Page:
To shift gears a little, Kirk, Flynn’s stoic tenant and go-to stalwart comrade in THH:Winter, is a sharp contrast to Flynn. Despite the book being in Flynn’s POV, Kirk comes off as a very strong character and holds his own. Can you share a little bit about how you envisioned Kirk at the conception of the book and how he changed along the way, if any?
Kirk is a survivor. He can be tough and ruthless, but he’s also sensitive — he’s a playwright! — and kind-hearted. He’s seen things no one should have to see, and done things that no one should have to do. The interesting thing about Kirk is that Kirk has never really been in love. Kirk is the one who always walks away. He doesn’t even really believe in love. Or he thinks he doesn’t. So Flynn’s experience is completely alien to him, even baffling.
What I like in their relationship is even though Kirk does NOT want to get involved, he sees immediately that Flynn is going under, and it’s his nature, it’s ingrained in him to haul Flynn out of that whirlpool. He can’t help himself.
These next three questions come from Lisa, my partner in crime and coffee. THH:Winter is a set number of four works, if I recall correctly *grins*. When you say goodbye to a series and its characters, are you ever tempted years later to revisit them and see where they are now?
Well, Lisa, this is why we have Christmas codas! J
Have you ever written an entire book and then decided the plot wasn’t such a good idea after all? What tells you a book isn’t working?
Oh sure. Blood Red Butterfly is a perfect example. I knew halfway through it wasn’t going to fly. I was writing with my head, experimenting with tropes and genre, and I hit the halfway point and knew it was all based on a faulty premise. But what can you do? I had already committed. It was still an interesting experiment, and there are plenty of readers who love that story. I don’t regret pushing myself to trying something new.
The weird thing about writing is sometimes a story takes off and sometimes it doesn’t. Sometimes, like in the case of BRB, you know exactly where it started to go awry. But sometimes the story just never sprouts wings. It isn’t that there’s anything particularly wrong with it, but there’s nothing magical about it either. And this isn’t something you can tell ahead of time. It happens (or doesn’t) during the course of writing.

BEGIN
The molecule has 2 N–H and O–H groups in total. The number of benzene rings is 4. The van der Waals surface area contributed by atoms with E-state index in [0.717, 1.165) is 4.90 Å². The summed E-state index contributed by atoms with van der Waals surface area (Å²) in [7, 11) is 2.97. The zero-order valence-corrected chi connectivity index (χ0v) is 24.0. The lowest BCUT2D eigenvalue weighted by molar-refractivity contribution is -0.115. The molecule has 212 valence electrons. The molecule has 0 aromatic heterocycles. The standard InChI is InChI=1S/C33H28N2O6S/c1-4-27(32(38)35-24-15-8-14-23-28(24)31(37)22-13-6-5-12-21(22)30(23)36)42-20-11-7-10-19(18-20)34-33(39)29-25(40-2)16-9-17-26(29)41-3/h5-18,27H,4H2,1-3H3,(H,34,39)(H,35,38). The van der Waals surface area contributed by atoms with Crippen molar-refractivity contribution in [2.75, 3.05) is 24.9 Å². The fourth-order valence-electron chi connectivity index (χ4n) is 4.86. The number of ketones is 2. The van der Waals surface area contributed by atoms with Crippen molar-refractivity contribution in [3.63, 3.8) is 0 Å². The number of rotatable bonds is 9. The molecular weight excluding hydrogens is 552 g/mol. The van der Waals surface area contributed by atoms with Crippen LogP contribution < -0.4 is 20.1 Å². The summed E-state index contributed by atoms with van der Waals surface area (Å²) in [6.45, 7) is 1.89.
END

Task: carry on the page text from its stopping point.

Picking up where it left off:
It’s hard to answer that because basically I’m a story jukebox. I am either thinking of stories or working out stories. That’s 90% of my thinking, right there. I’ll leave it to your imagination as to what I think about the other ten percent of the time.
And last question, is there anything you’d like to share with your readers? Upcoming releases? Gardening tips? Or better yet, what can we expect from you in the coming year!
Don’t over water. Let’s see. Upcoming releases. I want to reassure readers that I am going to do that next Dangerous Ground book AND the third Holmes & Moriarity. And a couple of short stories. As well as a Christmas surprise from the Adrien English franchise if humanly possible.
Next year I’ve signed with Carina Press to do the sequel to Fair Game as well as a stand alone romantic suspense novel called Stranger on the Shore. And I’d like to do the follow ups to Mummy Dearest and This Rough Magic, but I’m trying not to duplicate my old bad habits that led to burn out.
Thank you again for sitting down to answer these questions and really, the book was lovely! I so thoroughly enjoyed it. I can’t wait to see what Flynn gets up to next!
Thank you very much, Rhys. As always, it’s a pleasure!
Follow Josh at his blog!
The Haunted Heart series. Four seasons. Four ghosts. Two hearts.
Still grieving over the sudden death of his lover, antiques dealer Flynn Ambrose moves to the ramshackle old house on Pitch Pine Lane to catalog and sell the large inventory of arcane and oddball items that once filled his late uncle’s mysterious museum.
But not all the items are that easy to catalog. Or get rid of…
Since Alan died, Flynn isn’t eating, isn’t sleeping, and isn’t spending a lot of time looking in mirrors. But maybe he should pay a little more attention. Because something in that 18th Century mirror is looking at him.
Megan W (Freakgrly at aol dot com)
LE Franks will email you about the win! Congrats again and thank you all who entered!
I’d like to welcome Sam Kadence to our little corner of the world. Please say hey and enter to win a Giveaway of The Right Track! Leave a comment below and possibly win a free ebook of Sam’s latest work!
Contest ends August 30, 2013 at 8 pm PST.
The Parenting Track By Sam Kadence